I like being a denizen of the temperate zones. I appreciate that the seasons here, dictated by my position on the globe, are so distinct. Watching the gradual cycling of weather, light, foliage, and animal activity has helped train me in the habit of attentiveness. Yes, I’ll think, there go the oak trees, turning to rust; or That damp dirt sure smells like spring.
In addition to teaching me where I might direct my gaze for a fresh detail that wasn’t there yesterday or last week, this seasonality shapes the year with a physical rhythm. When the days are long and the weather is fine, the landscape beckons my mind outward with scent and color and activity. And since most of my warm-season gotta-do chores and fun diversions—gardening, hiking, playing with the horses—are of the hands-on variety, I get my workouts outside, too.
As Thanksgiving approaches, the landscape has settled into relative dormancy. A stroll down the road or a glance out the window reveals a familiar two-tone patchwork of tawny grasslands and dark evergreens, largely unchanged over the last six weeks. I’m done weeding for the year. The garden has been picked over, dug up, and pulled. Hay and firewood have been stacked in their respective sheds. Snow from our first and so-far-only storm melted weeks ago. With nothing to shovel and nothing to plow, the slow fade of fall into winter is marked primarily by an internal shift, an inclination to ponder rather than do. I feel my perspective curling inward.
The daily rituals of building the fire and closing the window blinds against the dark beyond the chilly glass reinforce this inward-drawing impulse. These are protective gestures, the defensive nesting behaviors of an animal who lives in a place where the winters can be hard.
This pulling in isn’t an impulse to shut out the world. On the contrary, I’ve been feeling a peculiar restlessness lately. This yearning is part of my annual pattern, too, even though I’m often slow to remember that this particular craving means my brain is hungry, not for sensation, but for ideas. Instead of fixing on my physical reality, my neurons are inclined to interact in a more deliberate and moderated way, through the written world.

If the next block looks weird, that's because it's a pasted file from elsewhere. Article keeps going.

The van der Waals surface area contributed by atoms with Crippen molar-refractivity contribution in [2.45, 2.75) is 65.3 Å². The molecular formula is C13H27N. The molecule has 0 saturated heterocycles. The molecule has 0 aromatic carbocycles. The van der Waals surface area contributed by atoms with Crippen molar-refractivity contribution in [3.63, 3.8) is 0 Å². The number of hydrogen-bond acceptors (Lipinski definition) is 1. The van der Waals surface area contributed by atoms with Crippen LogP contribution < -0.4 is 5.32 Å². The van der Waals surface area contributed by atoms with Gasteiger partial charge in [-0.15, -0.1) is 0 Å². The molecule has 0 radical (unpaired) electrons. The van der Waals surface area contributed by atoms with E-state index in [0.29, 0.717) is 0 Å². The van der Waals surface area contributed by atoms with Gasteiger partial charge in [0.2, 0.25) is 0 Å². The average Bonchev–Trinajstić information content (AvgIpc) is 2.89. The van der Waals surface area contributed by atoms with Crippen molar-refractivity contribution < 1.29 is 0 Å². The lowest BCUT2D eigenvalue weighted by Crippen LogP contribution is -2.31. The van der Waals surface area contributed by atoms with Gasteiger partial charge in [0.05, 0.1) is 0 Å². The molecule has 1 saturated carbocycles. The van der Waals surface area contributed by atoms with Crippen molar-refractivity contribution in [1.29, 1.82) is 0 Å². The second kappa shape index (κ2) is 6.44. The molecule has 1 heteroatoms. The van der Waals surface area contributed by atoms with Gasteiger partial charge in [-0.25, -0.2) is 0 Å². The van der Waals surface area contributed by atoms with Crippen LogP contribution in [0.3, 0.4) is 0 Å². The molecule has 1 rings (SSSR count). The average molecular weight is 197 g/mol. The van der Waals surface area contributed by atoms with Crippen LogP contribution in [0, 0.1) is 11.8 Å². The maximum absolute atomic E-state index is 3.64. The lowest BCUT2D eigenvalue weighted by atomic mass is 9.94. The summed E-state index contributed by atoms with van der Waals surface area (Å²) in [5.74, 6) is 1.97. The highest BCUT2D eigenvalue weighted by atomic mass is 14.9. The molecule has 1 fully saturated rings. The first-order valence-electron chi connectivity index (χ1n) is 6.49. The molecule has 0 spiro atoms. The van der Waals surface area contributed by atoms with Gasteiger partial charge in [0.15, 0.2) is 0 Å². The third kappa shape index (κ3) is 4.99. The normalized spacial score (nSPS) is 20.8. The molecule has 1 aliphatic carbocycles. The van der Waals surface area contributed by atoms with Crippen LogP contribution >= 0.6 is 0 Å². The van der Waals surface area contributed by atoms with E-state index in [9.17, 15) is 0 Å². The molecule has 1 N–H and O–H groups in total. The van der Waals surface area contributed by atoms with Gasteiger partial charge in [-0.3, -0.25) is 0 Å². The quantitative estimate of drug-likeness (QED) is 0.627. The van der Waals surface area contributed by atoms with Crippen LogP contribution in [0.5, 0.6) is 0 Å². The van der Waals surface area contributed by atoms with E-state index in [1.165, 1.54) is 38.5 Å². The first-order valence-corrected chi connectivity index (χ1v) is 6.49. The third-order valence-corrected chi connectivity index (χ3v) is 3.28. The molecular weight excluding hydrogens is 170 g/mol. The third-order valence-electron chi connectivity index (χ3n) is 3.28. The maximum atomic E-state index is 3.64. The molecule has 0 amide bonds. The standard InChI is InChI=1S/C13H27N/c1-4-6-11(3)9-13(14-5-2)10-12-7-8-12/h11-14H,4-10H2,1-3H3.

It’s reading season. It’s the writing time of year.
There will be challenges and distractions, as always. There will be errands to run, horses to feed, meals to cook. The indexing projects that make up my working life will continue to arrive on schedules not of my choosing, with occasional periods like the past month, when multiple projects arrived one atop the other to commandeer my waking hours. Now, though, with external deadlines largely satisfied, I’m settling in to spend time with myself.
I am not always the best company. In this transition period, especially, I am out of practice and frequently out of sorts. I’m highly distractible, and although I’ve been looking forward to this time, I’m prone to fits of petulance. The work doesn’t make demands on my biceps and hamstrings, but that doesn’t mean it’s effortless. My expectations right now outstrip my capacity for diligence and focus. Composing anything longer than 900 words seems difficult beyond reason. Knowing that research is a valid part of the process, I offer my brain a book from a long-neglected stack. It soon wanders off, accustomed to the quick resolution of short articles in magazines or online.
My brain, while ready to work in theory, needs time and conditioning. My home place is wondrous and beautiful, but the irony is that an abundance of sensory riches can induce mental flabbiness. I don’t have to work very hard to find something to marvel over—all I have to do is look outside. What’s called for now, though, is patient thought and long-form attentiveness. I don’t have the luxury of simply noticing and describing, I need to tease out connections and test arguments. I need to write, and rewrite, and edit. And then do so again…and again…and again.
It’s slow going. I groan when I arrive at my desk in the morning to find the same unresolved pages I started with yesterday. It’s early, though. Winter hasn’t taken hold, not really. The season for hunkering down in the interior landscape is just getting underway. I stretch, brew some tea, sit down again. The fire is lit. The wood is stacked and waiting.